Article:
First, they did not know what to expect when they attended the program. Look at the title, look at the introduction, or look at how it was marketed. Somewhere in there is a problem. Find this flaw. The program might simply require a word or image change, or (as I have often found myself) maybe all our audience needs is a more explicit explanation of the subject. That individual might still have chosen to attend if they knew what to expect, but they would have walked away elated or intrigued having learned something that enriches their understanding of the site or subject they love so much.

Melvan Tibbetts himself. (Original photo courtesy of University Archives and West Florida History Center)

I am prone to this tendency myself. For example, I give a talk where I demonstrate the personality encoded in primary documents using a collection of letters written by a soldier stationed in Pensacola, Florida for a part of the Civil War. Unfortunately, I kept getting suggestions that I include more history of Pensacola during the war. I took far too long (with much griping about people not “getting it”) to realize that the fault was with my presentation. All I needed to do was directly tell the audience in my introduction that, “This is not really about the Civil War, this is about how I came to know Melvan Tibbets who wrote these letters 150 years ago.” I have never gotten a request for more history since.

The second clue the irate attendee was providing us is a failing that archaeologists (and perhaps anthropologists and historians) often fall prey to. We forget that our work is important. Not just to the higher ideals and the deeper understandings we strive for, but to the cultural descendants of our research subjects.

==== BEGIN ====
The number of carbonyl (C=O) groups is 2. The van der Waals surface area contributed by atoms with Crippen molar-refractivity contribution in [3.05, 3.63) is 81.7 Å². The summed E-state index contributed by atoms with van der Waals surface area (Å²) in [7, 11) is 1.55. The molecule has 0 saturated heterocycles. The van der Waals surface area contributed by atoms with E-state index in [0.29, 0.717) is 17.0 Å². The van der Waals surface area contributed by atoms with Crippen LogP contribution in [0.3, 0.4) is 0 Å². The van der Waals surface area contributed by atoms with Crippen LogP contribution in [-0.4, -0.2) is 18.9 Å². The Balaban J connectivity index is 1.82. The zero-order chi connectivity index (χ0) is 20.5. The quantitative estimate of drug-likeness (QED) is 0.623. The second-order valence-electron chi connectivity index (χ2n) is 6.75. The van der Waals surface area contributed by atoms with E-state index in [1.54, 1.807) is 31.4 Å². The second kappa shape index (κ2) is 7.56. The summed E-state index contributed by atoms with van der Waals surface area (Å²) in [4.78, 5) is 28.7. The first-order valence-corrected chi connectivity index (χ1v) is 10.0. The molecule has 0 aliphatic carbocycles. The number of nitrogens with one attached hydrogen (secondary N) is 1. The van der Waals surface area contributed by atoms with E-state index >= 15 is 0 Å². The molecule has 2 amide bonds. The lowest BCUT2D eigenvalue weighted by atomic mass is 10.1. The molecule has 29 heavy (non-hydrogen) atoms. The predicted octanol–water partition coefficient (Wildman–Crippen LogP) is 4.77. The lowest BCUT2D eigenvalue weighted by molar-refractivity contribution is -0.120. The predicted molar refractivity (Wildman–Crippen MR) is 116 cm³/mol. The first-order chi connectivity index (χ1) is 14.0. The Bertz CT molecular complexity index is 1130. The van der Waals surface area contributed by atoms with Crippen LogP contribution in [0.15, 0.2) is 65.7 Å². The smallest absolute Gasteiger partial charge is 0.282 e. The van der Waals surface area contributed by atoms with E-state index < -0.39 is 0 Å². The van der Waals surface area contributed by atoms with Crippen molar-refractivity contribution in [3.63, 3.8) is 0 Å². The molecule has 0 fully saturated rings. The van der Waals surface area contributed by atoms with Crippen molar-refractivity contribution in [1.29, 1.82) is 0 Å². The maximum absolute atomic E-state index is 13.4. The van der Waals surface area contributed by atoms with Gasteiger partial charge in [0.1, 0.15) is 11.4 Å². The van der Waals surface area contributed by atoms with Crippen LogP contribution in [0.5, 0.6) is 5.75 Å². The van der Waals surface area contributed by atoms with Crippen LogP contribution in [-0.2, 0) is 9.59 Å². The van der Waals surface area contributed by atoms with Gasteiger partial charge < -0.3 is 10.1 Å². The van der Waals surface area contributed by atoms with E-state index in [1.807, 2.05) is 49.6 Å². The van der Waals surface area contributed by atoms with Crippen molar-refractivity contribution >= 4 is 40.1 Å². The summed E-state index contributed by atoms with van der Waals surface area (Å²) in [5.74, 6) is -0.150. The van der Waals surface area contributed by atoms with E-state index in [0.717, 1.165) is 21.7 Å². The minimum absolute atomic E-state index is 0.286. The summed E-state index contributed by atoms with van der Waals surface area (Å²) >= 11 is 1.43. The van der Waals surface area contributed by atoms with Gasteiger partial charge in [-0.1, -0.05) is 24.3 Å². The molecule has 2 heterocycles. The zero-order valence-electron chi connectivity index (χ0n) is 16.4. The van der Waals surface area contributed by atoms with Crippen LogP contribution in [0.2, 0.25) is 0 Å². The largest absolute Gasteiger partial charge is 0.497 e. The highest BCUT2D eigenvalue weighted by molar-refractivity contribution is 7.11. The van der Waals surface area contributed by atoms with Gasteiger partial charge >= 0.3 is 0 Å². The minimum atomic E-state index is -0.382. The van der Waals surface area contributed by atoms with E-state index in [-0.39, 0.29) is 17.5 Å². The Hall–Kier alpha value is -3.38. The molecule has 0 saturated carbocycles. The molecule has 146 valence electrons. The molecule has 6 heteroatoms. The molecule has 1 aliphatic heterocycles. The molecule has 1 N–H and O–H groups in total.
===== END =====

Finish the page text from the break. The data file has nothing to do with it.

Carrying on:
Kayode Ewumi

To them, this is not an abstract, but interesting, topic. It is a part of their community identity. When we go into these communities and disprove a local legend or lambast a favorite site, they are (in a very real way) under assault from outside invaders and a defensive reaction is perfectly understandable.

We have a prime example of this mistake here in my part of Florida. In this case, a biological anthropologist (so it’s not just us) decided to do what amounted to a criminal investigation into accusations of abuse at a recently closed and long-running state operated boy’s reform school. The town this school was located in went berserk. But of course they did. Every single person in that town either worked in that school themselves or had a relative, friend, or ancestor that worked there. This was personal.